“As a first step, planners should anticipate whether any of their attendees may bring firearms notwithstanding a ban,” says Joshua Grimes, Esq., of Philadelphia-based Grimes Law Offices. “If it’s possible that they might do so, the planner should engage event security to offer to check the firearm at the door. An attendee who refuses to leave his firearm at home or check it, when it is prohibited from bringing the weapon to the meeting, should be banned from attending.”
So you’ve got armed attendees, logic may dictate the need for armed security as well, right? There are certainly occasions when armed event security is necessary—such as when high-profile VIPs, royalty or politicians are in attendance.
The Orlando Pulse nightclub shooting took place while I was at a conference. So the next day, I queried a veteran security professional who was working the event.
“Would you prefer to be armed when doing security at an event like this?” I asked. An unwavering stare fell upon me as he responded, “How do you know I’m not?”
The ensuing conversation was revelatory. It can be just as strategic for firearms on security personnel to be visible as concealed.
“It depends on the situation,” the anonymous security staffer shared. “If a shooter enters the venue and sees I’m armed, I become the first target. And I can’t do my job and effectively secure the situation if I’m down.”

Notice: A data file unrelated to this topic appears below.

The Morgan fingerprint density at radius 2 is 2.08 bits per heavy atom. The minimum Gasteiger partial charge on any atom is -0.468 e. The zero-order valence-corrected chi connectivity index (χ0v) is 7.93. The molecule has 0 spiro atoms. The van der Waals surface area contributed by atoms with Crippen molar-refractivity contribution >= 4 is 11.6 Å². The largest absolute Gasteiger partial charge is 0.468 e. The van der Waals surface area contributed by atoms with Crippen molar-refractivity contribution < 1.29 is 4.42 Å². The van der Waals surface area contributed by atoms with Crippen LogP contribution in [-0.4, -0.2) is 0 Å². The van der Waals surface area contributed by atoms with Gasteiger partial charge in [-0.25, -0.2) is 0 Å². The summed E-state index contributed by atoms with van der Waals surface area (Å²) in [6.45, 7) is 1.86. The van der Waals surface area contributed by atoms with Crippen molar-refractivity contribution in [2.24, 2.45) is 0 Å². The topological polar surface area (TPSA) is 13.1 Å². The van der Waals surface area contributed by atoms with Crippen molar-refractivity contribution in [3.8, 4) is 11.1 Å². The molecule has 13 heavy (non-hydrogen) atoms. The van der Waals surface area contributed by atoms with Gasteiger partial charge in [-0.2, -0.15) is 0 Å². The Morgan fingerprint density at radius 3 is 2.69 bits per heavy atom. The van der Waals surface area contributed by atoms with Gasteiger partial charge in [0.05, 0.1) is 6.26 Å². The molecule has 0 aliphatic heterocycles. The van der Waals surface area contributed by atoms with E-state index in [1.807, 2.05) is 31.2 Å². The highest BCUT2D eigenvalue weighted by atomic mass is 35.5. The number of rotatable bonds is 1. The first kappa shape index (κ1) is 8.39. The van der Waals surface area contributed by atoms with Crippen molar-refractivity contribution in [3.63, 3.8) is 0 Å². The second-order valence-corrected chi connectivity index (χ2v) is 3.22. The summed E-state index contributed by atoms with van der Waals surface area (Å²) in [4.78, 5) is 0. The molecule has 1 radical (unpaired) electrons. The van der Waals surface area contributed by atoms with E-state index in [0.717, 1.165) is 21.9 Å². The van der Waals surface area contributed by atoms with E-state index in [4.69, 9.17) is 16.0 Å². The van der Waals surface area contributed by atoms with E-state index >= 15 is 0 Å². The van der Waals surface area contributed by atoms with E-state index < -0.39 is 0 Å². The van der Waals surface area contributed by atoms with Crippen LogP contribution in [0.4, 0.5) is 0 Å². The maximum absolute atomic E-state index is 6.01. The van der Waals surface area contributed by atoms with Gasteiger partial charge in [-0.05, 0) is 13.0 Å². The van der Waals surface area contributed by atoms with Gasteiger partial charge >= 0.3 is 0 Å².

Thinking back, this logic was presented to me earlier in the year, albeit not as bluntly. In the wake of recent, high-profile shootings at meeting and event venues, security was heightened for the 2016 Consumer Electronics Show (CES) in Las Vegas, to include bag searches, explosives-detecting K9s and more personnel. CES is the world’s largest annual trade show, with 170,000 visitors, and temporarily home to more CEOs than any spot on the planet.
During the event in January, Ray Suppe, senior director of security for the Las Vegas Convention Center, explained some of the challenges and how this year’s CES was different for them—including the strategy behind armed security. The appearance of security officers is cyclical, Suppe said: One year, they’ll be decked out in uniforms clearly representative of security or law enforcement—with a visible sidearm—then that will shift to more relaxed, plain-clothed attire. However, if a high-profile incident takes place somewhere in the world, organizers become more interested in having security donned in severe, tactical gear. It’s an ever-changing, partially psychological strategy that affects the attendee experience: Do you want attendees to see the law enforcement presence (and if so, how extreme?) or is it better to have a force that’s invisible to guests?
These are questions that you need to ask of your C-suite, board, supplier partners and event security to ensure you move ahead with the strategy that best fits the needs of your brand and audience.
“Armed security on site may help, but would likely be an over-reaction for most meetings. Armed security might also provoke or exacerbate a confrontation,” Grimes warns. “As a general rule, I would not recommend armed security unless the activity at the meeting would otherwise make it appropriate for protection, such as when a high-level VIP will be attending, the group is particularly controversial or it has experienced violence in the past.”